Our expanded mission at Operation Give

Our expanded mission at Operation Give

Monday, July 19, 2004

Our expanded mission at Operation Give.

As I attempted to visualize the direction of Operation Give I was reminded of an experience I had while delivering toys to children in the oncology ward of a children’s hospital in downtown Baghdad. It was as if a light went on as the picture became clear, as I reflected on the details of that event. It came to me how the mission of Operation Give needed to evolve, enlarging our scope and broadening our reach. My desires were the same and hadn’t changed, just the method by which we could make things happen following the wise counsel of the old adage, “it is better to teach a man how to fish, then to give him a fish”.

While I was busily engaged in handing out toys to children in the hospital a man came running up to me, obviously upset about something. He was loudly yelling something at me in Arabic in a discernibly emotional tone, which caused me to stop what I was doing long enough to question my interpreter about his remarks.

He was claiming that they don’t need toys; toys aren’t the solution we should be bringing them he said. Toys aren’t going to do anything to heal, cure, or treat these children obviously suffering greatly from lack of medical assistance. He has a son dieing from leukemia in the hospital; desperately in need of treatment.

I felt his pain and agreed with his emotionally packed words; concurring with his demand for help. I went closer to him so that I might put a comforting arm around his shoulders, hoping to console him to some degree. I apologized for only bringing toys, but promised him that someone would be along to provide the necessary treatment in the near future.

As I reflected back on this incident it came to me what needed to happen. We need to offer long term solutions for happiness to the children of this nation. We also needed to offer solutions on a much larger scale involving more people to reach an ever increasing number of more children. The toys are great and will continue to serve a purpose, but the happiness experienced from them is fleeting, only momentary. I realized we needed to offer happiness with longevity, perhaps happiness for a life time.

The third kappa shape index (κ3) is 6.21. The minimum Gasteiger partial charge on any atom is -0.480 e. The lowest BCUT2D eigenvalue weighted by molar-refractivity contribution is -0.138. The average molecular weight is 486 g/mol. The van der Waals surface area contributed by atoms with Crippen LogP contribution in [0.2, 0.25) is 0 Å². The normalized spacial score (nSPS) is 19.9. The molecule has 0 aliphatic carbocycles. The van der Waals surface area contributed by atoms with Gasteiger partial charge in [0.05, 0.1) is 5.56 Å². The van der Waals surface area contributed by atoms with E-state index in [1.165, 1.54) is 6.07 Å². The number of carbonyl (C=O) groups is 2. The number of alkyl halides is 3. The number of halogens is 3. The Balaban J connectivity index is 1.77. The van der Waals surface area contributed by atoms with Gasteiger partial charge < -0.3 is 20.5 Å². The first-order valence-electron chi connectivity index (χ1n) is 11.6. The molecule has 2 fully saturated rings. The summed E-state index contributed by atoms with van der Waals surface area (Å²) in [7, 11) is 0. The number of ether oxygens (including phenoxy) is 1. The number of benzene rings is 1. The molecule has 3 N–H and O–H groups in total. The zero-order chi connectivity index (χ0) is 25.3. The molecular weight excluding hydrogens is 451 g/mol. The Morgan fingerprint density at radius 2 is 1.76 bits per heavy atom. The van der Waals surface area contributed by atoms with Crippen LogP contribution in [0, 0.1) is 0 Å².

Along with this realization came, the other day, a world renowned neurosurgeon volunteering to help fulfill this dream of mine. He is willing to travel to Baghdad to perform a number of surgeries on children in desperate need of assistance, putting himself in harms way to do so. Not only could he then help provide long-term aid for these children, but he could work with and train Iraqi surgeons to do the same after he has returned back home.

I then realized that it was possible to make this happen. We could, with our team of doctors in Iraq, and with a team of doctors from America put together a program of long term medical care and treatment for children in Iraq, which would include treatment, surgery, training, educating, and providing the necessary equipment for many patients and many doctors. We could arrange for American doctors to go back and forth and Iraqi doctors to travel back and forth as they learned the procedures and became proficient enough to then treat hundreds of children themselves. We could also facilitate the movement, where necessary, of children who could either be treated in Iraq when possible or in America if necessary.

This program would allow us to offer solutions with long term results; bringing happiness to a child or a generation of children for a life time. This is the mission of Operation Give, to give happiness and hope to a whole generation of children, in dire need of help.

Years of war have been terribly damaging to the children of Iraq and other war torn countries; with no shortage of children injured by the bullets, bombs, and explosions. With our team of people in Iraq, with our contacts in the military hospitals, and with numerous volunteers of doctors in the states, we can make this a reality. We can do it.

This is our vision and our direction.

Chief Wiggles

Posted by Chief Wiggles at July 20, 2004 03:30 PM | TrackBack

Leave a Reply

Your email address will not be published. Required fields are marked *